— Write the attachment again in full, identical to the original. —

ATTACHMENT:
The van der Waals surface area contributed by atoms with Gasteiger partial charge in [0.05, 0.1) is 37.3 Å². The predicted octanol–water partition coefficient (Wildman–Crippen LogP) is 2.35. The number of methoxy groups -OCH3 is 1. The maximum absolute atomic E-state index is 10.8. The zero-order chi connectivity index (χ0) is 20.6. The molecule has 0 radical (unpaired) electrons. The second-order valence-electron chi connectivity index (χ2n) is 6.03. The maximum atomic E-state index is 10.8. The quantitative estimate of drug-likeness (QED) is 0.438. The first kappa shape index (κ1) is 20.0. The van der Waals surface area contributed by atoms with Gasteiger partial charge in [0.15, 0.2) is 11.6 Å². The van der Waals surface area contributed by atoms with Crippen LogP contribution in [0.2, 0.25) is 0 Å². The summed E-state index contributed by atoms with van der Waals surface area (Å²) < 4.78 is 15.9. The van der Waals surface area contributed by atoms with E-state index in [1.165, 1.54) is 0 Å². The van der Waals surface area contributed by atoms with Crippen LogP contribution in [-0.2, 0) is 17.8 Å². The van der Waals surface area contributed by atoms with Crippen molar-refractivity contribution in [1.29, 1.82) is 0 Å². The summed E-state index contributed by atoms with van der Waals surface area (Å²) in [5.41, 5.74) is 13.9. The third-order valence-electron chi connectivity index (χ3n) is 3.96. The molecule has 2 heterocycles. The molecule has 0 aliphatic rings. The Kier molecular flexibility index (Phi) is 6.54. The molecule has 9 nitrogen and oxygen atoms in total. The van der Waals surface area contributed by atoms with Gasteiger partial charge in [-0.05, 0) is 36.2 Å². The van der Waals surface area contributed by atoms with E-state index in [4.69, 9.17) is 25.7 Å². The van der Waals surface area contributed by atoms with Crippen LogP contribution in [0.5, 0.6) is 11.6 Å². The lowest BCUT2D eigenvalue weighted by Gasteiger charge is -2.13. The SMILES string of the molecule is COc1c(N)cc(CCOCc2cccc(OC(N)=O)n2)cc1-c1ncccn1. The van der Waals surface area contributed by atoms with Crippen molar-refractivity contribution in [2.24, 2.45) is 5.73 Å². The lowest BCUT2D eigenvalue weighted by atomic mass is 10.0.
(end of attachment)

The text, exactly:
The van der Waals surface area contributed by atoms with Gasteiger partial charge in [0.05, 0.1) is 37.3 Å². The predicted octanol–water partition coefficient (Wildman–Crippen LogP) is 2.35. The number of methoxy groups -OCH3 is 1. The maximum absolute atomic E-state index is 10.8. The zero-order chi connectivity index (χ0) is 20.6. The molecule has 0 radical (unpaired) electrons. The second-order valence-electron chi connectivity index (χ2n) is 6.03. The maximum atomic E-state index is 10.8. The quantitative estimate of drug-likeness (QED) is 0.438. The first kappa shape index (κ1) is 20.0. The van der Waals surface area contributed by atoms with Gasteiger partial charge in [0.15, 0.2) is 11.6 Å². The van der Waals surface area contributed by atoms with Crippen LogP contribution in [0.2, 0.25) is 0 Å². The summed E-state index contributed by atoms with van der Waals surface area (Å²) < 4.78 is 15.9. The van der Waals surface area contributed by atoms with E-state index in [1.165, 1.54) is 0 Å². The van der Waals surface area contributed by atoms with Crippen LogP contribution in [-0.2, 0) is 17.8 Å². The van der Waals surface area contributed by atoms with Crippen molar-refractivity contribution in [1.29, 1.82) is 0 Å². The summed E-state index contributed by atoms with van der Waals surface area (Å²) in [5.41, 5.74) is 13.9. The third-order valence-electron chi connectivity index (χ3n) is 3.96. The molecule has 2 heterocycles. The molecule has 0 aliphatic rings. The Kier molecular flexibility index (Phi) is 6.54. The molecule has 9 nitrogen and oxygen atoms in total. The van der Waals surface area contributed by atoms with Gasteiger partial charge in [-0.05, 0) is 36.2 Å². The van der Waals surface area contributed by atoms with E-state index in [4.69, 9.17) is 25.7 Å². The van der Waals surface area contributed by atoms with Crippen LogP contribution in [0.5, 0.6) is 11.6 Å². The lowest BCUT2D eigenvalue weighted by Gasteiger charge is -2.13. The SMILES string of the molecule is COc1c(N)cc(CCOCc2cccc(OC(N)=O)n2)cc1-c1ncccn1. The van der Waals surface area contributed by atoms with Crippen molar-refractivity contribution in [2.24, 2.45) is 5.73 Å². The lowest BCUT2D eigenvalue weighted by atomic mass is 10.0.